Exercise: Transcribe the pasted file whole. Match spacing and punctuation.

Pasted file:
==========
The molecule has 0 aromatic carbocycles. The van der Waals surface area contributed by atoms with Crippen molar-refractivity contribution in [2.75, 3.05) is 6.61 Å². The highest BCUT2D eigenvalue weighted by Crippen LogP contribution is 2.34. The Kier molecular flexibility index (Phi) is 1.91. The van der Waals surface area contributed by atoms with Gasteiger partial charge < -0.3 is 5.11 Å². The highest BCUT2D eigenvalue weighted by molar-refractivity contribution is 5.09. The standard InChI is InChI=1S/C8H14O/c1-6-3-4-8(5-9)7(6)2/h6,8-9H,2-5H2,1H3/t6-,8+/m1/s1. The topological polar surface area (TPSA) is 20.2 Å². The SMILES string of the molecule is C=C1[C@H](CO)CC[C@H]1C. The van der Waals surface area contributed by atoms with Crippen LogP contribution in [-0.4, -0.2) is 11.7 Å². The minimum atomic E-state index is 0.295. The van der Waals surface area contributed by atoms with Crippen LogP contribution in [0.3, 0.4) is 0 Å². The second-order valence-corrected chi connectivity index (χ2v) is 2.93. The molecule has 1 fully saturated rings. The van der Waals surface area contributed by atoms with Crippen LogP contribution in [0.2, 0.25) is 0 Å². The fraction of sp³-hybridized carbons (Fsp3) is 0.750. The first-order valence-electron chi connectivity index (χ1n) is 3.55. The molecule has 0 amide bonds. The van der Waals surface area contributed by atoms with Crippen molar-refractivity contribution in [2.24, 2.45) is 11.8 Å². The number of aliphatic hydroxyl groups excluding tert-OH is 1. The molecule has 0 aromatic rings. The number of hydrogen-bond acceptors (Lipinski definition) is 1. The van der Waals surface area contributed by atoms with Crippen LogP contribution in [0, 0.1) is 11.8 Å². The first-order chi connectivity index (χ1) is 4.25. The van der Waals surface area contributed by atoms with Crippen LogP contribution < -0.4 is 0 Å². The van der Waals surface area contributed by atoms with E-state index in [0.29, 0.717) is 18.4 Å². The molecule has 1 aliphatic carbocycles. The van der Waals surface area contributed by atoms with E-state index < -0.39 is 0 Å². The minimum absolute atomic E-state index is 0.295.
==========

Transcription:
The molecule has 0 aromatic carbocycles. The van der Waals surface area contributed by atoms with Crippen molar-refractivity contribution in [2.75, 3.05) is 6.61 Å². The highest BCUT2D eigenvalue weighted by Crippen LogP contribution is 2.34. The Kier molecular flexibility index (Phi) is 1.91. The van der Waals surface area contributed by atoms with Gasteiger partial charge < -0.3 is 5.11 Å². The highest BCUT2D eigenvalue weighted by molar-refractivity contribution is 5.09. The standard InChI is InChI=1S/C8H14O/c1-6-3-4-8(5-9)7(6)2/h6,8-9H,2-5H2,1H3/t6-,8+/m1/s1. The topological polar surface area (TPSA) is 20.2 Å². The SMILES string of the molecule is C=C1[C@H](CO)CC[C@H]1C. The van der Waals surface area contributed by atoms with Crippen LogP contribution in [-0.4, -0.2) is 11.7 Å². The minimum atomic E-state index is 0.295. The van der Waals surface area contributed by atoms with Crippen LogP contribution in [0.3, 0.4) is 0 Å². The second-order valence-corrected chi connectivity index (χ2v) is 2.93. The molecule has 1 fully saturated rings. The van der Waals surface area contributed by atoms with Crippen LogP contribution in [0.2, 0.25) is 0 Å². The fraction of sp³-hybridized carbons (Fsp3) is 0.750. The first-order valence-electron chi connectivity index (χ1n) is 3.55. The molecule has 0 amide bonds. The van der Waals surface area contributed by atoms with Crippen molar-refractivity contribution in [2.24, 2.45) is 11.8 Å². The number of aliphatic hydroxyl groups excluding tert-OH is 1. The molecule has 0 aromatic rings. The number of hydrogen-bond acceptors (Lipinski definition) is 1. The van der Waals surface area contributed by atoms with Crippen LogP contribution in [0, 0.1) is 11.8 Å². The first-order chi connectivity index (χ1) is 4.25. The van der Waals surface area contributed by atoms with Crippen LogP contribution < -0.4 is 0 Å². The van der Waals surface area contributed by atoms with E-state index in [0.29, 0.717) is 18.4 Å². The molecule has 1 aliphatic carbocycles. The van der Waals surface area contributed by atoms with E-state index < -0.39 is 0 Å². The minimum absolute atomic E-state index is 0.295.